Tribpedia: Redistricting

Tribpedia

Redistricting is the revision or replacement of existing representative districts. It results in new districts with different "lines" or geographical boundaries. The purpose of redistricting is to equalize population in state and congressional districts after publication of the United States census, and to ensure that minority populations are considered. 

Redistricting in Texas is mandated by the Texas Constitution of 1876 ...

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Inside Intelligence: Redistricting Will Be...

For the latest installment of our nonscientific survey of political and policy insiders, we asked whether the Legislature will finish its redistricting chores or will need help, whether Republicans will be able to ensure future super-majorities, and how lawmakers will split four new congressional seats between the political parties.

Members of the freshmen class of 2011 at their new member orientation in December 2010.
Members of the freshmen class of 2011 at their new member orientation in December 2010.

Freshmen Will Make Up a Quarter of the New House

The biggest caucus in the Texas House is the Republicans', now with 101 members. Next? The Democrats', at 49. And then there’s the freshman class — one of the biggest in years — with 38 members. All but six are Republicans, and many of them replaced Democrats. They face some challenges.

Questions That'll Be Answered in 2011

Texas alternates election years with governing years, with legislative sessions set in the odd-numbered years after voters choose their leaders. There are variations, but it’s got a rhythm: Choose them, watch them govern, choose, watch. The elections behind us, it’s time to see what this particular bunch will do.

TribWeek: Top Texas News for the Week of 12/27/10

Galbraith on why the Lege meets only every two years, Hu picks the year's best political moments on video, Ramsey on the personalities who mattered in 2010, Stiles on lobbyists with conflicts of interest and what the census means for redistricting, yours truly on the new Cameron Todd Willingham documentary, Grissom on cockfighting and Trillin on Sissy Farenthold: The best of our best from Dec. 23 to 27, 2010.

For Texas, a Larger Footprint in Congress

For the seventh consecutive decade, Texas will gain seats in the U.S. House of Representatives after the decennial apportionment process, which means extra clout after the 2012 elections. With Republicans in control of redrawing the state's congressional districts — and adding the four new seats — they stand to benefit the most.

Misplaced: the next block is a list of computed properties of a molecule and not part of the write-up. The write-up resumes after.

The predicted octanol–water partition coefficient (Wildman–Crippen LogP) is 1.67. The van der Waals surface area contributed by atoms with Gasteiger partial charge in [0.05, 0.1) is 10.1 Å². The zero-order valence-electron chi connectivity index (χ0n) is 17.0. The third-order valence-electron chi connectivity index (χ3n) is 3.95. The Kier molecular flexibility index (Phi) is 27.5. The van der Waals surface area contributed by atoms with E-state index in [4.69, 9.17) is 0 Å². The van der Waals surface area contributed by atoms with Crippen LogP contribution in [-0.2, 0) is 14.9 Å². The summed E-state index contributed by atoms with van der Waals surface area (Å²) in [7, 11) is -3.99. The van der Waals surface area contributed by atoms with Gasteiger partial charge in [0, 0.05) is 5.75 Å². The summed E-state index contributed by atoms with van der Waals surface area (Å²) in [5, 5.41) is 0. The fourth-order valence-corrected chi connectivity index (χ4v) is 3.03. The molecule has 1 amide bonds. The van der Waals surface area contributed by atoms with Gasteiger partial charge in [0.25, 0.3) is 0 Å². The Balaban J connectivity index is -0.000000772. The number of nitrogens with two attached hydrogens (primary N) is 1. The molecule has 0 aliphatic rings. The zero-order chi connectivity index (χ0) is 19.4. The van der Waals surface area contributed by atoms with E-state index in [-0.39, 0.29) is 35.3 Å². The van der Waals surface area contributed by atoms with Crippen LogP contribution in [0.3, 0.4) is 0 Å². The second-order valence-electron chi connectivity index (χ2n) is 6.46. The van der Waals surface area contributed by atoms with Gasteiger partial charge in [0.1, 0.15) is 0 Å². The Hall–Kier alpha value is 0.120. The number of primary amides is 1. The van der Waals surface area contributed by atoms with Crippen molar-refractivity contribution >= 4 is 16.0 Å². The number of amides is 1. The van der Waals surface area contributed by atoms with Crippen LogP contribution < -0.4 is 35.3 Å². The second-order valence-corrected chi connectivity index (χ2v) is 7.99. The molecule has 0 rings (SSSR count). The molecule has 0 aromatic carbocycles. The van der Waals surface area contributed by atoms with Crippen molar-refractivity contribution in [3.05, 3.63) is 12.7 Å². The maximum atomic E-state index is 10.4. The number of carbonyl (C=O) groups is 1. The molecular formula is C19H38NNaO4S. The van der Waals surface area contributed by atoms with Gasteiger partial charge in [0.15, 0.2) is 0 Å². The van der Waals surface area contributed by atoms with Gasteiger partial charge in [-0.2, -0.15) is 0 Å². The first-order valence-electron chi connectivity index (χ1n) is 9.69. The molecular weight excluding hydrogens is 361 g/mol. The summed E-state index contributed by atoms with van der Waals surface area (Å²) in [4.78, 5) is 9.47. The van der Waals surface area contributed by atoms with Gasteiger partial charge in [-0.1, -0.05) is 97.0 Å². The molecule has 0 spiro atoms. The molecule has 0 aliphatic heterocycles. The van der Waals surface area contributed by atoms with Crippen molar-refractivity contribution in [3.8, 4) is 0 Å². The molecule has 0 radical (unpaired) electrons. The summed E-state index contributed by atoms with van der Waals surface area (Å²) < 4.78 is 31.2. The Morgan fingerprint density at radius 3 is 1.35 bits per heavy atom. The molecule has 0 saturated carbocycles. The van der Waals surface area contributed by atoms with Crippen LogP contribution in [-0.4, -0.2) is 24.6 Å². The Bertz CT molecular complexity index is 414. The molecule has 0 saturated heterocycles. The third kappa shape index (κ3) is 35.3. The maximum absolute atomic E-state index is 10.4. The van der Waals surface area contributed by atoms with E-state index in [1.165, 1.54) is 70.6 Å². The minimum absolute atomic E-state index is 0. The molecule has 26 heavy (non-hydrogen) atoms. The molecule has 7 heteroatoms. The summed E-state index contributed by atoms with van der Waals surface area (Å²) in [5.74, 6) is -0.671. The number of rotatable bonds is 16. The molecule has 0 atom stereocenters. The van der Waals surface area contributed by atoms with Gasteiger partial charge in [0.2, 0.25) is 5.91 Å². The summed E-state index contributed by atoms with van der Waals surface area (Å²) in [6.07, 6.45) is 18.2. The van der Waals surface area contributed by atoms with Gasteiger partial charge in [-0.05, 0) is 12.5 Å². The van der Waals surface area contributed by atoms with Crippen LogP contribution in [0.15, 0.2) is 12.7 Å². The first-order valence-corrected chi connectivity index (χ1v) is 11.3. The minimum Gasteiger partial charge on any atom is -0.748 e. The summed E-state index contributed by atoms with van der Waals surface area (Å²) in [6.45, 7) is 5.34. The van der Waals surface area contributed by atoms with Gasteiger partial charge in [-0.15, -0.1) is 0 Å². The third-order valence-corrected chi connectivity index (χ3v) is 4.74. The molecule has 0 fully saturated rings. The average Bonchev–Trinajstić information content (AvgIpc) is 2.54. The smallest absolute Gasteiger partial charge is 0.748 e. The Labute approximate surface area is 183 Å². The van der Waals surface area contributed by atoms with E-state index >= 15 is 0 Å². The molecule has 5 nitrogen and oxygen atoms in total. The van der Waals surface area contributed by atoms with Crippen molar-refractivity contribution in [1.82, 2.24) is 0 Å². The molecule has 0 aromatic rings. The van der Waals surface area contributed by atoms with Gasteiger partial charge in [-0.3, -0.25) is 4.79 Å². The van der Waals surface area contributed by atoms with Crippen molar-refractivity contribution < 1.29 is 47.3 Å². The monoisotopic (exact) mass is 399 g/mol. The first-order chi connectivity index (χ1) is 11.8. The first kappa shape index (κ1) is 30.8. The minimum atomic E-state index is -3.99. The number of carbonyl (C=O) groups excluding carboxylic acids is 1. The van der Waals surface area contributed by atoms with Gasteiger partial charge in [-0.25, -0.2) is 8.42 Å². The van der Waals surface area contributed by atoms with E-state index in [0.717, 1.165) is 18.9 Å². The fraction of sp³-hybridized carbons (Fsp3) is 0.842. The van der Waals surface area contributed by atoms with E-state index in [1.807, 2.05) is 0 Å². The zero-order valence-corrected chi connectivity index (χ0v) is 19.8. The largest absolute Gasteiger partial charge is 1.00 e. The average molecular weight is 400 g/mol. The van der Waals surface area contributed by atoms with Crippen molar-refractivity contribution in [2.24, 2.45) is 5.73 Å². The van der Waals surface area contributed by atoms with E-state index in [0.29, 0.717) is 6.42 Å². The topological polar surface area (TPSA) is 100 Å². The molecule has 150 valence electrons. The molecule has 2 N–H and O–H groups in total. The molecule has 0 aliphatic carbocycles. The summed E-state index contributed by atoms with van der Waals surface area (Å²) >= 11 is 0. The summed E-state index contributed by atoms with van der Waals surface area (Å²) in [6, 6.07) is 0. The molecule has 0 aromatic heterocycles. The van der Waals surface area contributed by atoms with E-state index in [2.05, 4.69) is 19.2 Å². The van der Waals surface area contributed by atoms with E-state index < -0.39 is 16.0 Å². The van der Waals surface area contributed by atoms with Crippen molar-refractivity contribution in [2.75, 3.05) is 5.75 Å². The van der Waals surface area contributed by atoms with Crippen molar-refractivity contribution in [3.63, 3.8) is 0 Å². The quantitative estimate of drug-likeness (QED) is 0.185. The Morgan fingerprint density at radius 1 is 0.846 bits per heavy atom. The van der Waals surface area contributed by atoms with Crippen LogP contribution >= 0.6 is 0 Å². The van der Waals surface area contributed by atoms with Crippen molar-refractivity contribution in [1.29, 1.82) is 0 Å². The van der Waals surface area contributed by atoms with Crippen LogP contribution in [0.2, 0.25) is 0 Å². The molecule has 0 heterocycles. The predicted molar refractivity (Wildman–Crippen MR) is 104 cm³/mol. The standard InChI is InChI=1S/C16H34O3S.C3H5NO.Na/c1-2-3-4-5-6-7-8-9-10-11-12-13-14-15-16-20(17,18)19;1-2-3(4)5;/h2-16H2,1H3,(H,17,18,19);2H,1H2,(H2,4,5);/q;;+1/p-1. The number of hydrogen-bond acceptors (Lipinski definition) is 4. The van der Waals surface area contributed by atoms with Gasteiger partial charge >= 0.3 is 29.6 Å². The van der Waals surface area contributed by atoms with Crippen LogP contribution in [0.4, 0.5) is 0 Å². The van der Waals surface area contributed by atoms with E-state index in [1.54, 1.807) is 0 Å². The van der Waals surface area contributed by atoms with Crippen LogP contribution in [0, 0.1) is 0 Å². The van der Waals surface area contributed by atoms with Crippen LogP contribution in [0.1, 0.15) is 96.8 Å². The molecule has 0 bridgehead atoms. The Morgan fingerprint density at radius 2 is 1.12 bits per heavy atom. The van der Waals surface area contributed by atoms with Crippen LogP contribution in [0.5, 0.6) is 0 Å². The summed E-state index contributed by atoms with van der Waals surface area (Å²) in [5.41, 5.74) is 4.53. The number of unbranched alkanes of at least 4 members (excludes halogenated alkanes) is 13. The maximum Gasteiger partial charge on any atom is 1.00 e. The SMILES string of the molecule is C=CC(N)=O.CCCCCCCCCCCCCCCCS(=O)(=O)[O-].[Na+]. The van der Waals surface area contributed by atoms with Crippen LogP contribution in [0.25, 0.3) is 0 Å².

Electoral Power is about Voting, Not Population

Lawmakers will spend the next six months drawing political maps for Texas, doing their decennial readjustment to make sure each district has the same number of people. But when they’re done, some parts of the state will still get more political attention than others, and the voters have only themselves to blame.

Texas gained four seats in the 2010 congressional apportionment process, more than any other state.
Texas gained four seats in the 2010 congressional apportionment process, more than any other state.

U.S. Census: Texas Gets 4 New Congressional Seats

Texas won big Tuesday with the release of 2010 census data. Ben Philpott of KUT News and the Tribune takes a look at the numbers, which will have legislators redrawing state maps to add four congressional seats.

Politics, Demographics Cost Waco Area Its Clout

It was a bad Election Night for residents of the largest city in McLennan County. After years of regional dominance, their congressional seat belongs to Bryan, halfway to Houston; their state senate seat is 86 miles away in Granbury; and one of their House seats has moved three counties east, to Centerville.

TribWeek: Top Texas News for the Week of 11/1/10

Our wall-to-wall Election Day coverage — complete results up and down the ballot and county by county, the all-hands-on-deck Trib team on the Republican tsunami, my conversation with George W. Bush's media adviser and Rick Perry's pollster about what happened on Tuesday, Stiles and Ramsey on what 194 candidates spent per vote this election cycle, Hu on how the GOP rout will affect the substance of the next legislative session, Hamilton on the Texas Democratic Trust's unhappy end, Ramshaw and Stiles profile the new arrivals at the Capitol in January, M. Smith on what's next for Chet Edwards and Ramsey and me on six matters of politics and policy we're thinking about going forward — plus Thevenot and Butrymowicz on a possible solution to the high school dropout problem: The best of our best from Nov. 1 to 5, 2010.

Things We're Thinking About Beyond Election Day

Yes, yes, the governor’s race: It’s tended to suck all the air out of the room this election cycle, hasn’t it? But there’s an undercard as well, and even if it’s received scant attention by comparison, don’t think it doesn’t matter. To the contrary, the outcome of races other than the one at the top of the ballot has serious implications for a great many matters of politics and policy that will affect and should interest every single Texan in the near term.